Pyruvate dehydrogenase (PDH) plays an important role in regulating carbohydrate metabolism in skeletal muscle. PDH is activated by PDH phosphatase (PDP) and deactivated by PDH kinase (PDK). Obesity has a large negative impact on skeletal muscle carbohydrate metabolism, whereas endurance training has been shown to improve regulatory control of skeletal muscle carbohydrate metabolism, more so when coupled with obesity. A majority of this literature has focused on PDK, with little information available on PDP. To determine the relative role of PDP in regulating skeletal muscle PDH activity with obesity and endurance training, obese and lean Zucker rats remained sedentary or were endurance trained (1 h/day, 5 days/wk) for a period of 8 wk. Soleus, red gastrocnemius, (RG), and white gastrocnemius (WG) muscles were sampled after the training period. The main findings were 1) obesity resulted in a 46% decrease in PDP activity expressed per milligram extracted mitochondrial protein only in RG, while PDP isoform content was unchanged; 2) 8 wk of endurance training led to a significant 1.4–2.2-fold increase in PDP activity of all muscle examined from obese rats, and the concomitant increase in PDP1 protein was only seen in soleus and RG; 3) 8 wk of endurance training led to a trending 1.4–2.2-fold increase in PDP activity of all muscle examined from obese rats, and the concomitant increase in PDP1 protein was only seen in soleus and RG; and 4) PDP2 protein content was not affected by obesity or training. These results suggest that decreased PDP activity in oxidative skeletal muscles may play a role in the impairment of carbohydrate metabolism in obese rats, which is reversible with endurance training.
- PDP1 and 2
- carbohydrate oxidation
pyruvate dehydrogenase (pdh) is a key component to glucose homeostasis, as it is the first nonreversible step in mitochondrial glucose oxidation. It is a complex enzyme with many copies of the catalytic subunits and proteins (E1α, E1β, E2, E3, and E3 binding protein), as well as its associated regulatory kinase and phophatase enzymes. Decreased carbohydrate flux through PDH is mediated through its phosphorylation and deactivation via PDH kinase (PDK; as reviewed by Refs. 7 and 42). The activation of PDH, via dephosphorylation by PDH phosphatase (PDP), promotes carbohydrate oxidation. The complexity of PDH control by PDK and PDP is enhanced by the presence of multiple isoforms, four PDK [PDK1-4 (4)] and two PDP [PDP1 and 2 (18)]. The two PDP isoforms are unique in their skeletal muscle type distribution and allosteric regulators. PDP1 is the predominant isoform expressed in skeletal muscle, with ∼2.5 times more found in red gastrocnemius (RG) compared with soleus and white gastrocnemius [WG; (26)] and is activated by calcium (18). In contrast, PDP2 is only detectable in RG (26) and is insulin sensitive (18).
Skeletal muscle is the single largest tissue in the body that is responsible for a majority of insulin-mediated glucose disposal, and its health is paramount to an organism's metabolic health. Obesity and its associated metabolic derangements have a large impact on skeletal muscle function (see Refs. 31 and 40 for a review). Of the many known and putative contributors to this obesity-mediated metabolic derangement, PDK has been identified as an important regulatory component (see Ref. 41 for a review). However, no studies have examined the relative role that PDP plays in regulating skeletal muscle PDH activity with obesity.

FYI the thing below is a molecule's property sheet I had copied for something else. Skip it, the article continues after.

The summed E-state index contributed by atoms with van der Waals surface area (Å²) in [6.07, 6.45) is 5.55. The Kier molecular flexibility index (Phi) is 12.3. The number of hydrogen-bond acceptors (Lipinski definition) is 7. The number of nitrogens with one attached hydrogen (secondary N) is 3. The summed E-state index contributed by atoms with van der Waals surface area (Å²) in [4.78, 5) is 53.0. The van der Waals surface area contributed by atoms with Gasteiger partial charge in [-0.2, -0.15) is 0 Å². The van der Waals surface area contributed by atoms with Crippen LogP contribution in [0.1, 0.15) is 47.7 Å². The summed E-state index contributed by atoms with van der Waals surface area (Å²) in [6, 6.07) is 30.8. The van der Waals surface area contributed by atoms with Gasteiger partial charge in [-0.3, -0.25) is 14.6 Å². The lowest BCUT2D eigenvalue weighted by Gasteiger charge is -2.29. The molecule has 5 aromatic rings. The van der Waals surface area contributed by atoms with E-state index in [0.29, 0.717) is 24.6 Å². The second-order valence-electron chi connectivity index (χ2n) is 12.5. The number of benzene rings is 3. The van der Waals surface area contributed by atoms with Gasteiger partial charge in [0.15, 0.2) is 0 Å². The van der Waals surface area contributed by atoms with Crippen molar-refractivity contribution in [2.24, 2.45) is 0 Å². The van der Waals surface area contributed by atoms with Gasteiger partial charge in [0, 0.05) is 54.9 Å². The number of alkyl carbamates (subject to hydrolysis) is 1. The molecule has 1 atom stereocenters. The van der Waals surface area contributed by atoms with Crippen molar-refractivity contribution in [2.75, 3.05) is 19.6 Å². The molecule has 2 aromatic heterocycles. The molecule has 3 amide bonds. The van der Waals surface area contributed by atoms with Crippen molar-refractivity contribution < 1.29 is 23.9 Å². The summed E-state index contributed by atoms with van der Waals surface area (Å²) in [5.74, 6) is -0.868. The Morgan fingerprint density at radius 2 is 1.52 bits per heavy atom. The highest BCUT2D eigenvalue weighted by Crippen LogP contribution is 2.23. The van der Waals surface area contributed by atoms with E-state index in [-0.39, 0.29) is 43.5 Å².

Repeated bouts of aerobic physical activity (endurance training) play an important role in health, specifically from the perspective of therapy and health maintenance. The regulation of PDH, specifically through PDK, has been identified as one of the important metabolic regulatory points targeted by exercise-induced shifts in skeletal muscle fuel utilization (24, 25, 33). Much like obesity, little evidence exists as to the role of PDP in regulating skeletal muscle PDH with exercise.
There appears to be a clear role of PDK on obesity- and exercise-mediated alterations in skeletal muscle carbohydrate metabolism. However, this represents only half of the potential regulatory picture, as changes to either covalent modulator may alter the activation state of PDH. Coordinate changes in skeletal muscle PDP activity opposite to PDK may result in accentuated regulation of PDH activity. To date, no studies have examined PDP activity and protein expression with obesity and/or endurance training, and this absence of literature warrants examination. Thus, the purpose of this study was to examine the changes in PDP activity and relative isoform content in three skeletal muscle types in a rodent model of obesity, the Zucker rat, before and after 8 wk of endurance training. We hypothesized that total PDP activity and PDP1 protein would 1) decrease with obesity and 2) increase with endurance training, mainly in oxidative skeletal muscle types (soleus and RG) in both lean and obese groups. Although PDP2 exists in much lower concentrations in muscle, and only detectable in RG, we hypothesized that similar changes may be observed in this isoform.
MATERIALS AND METHODS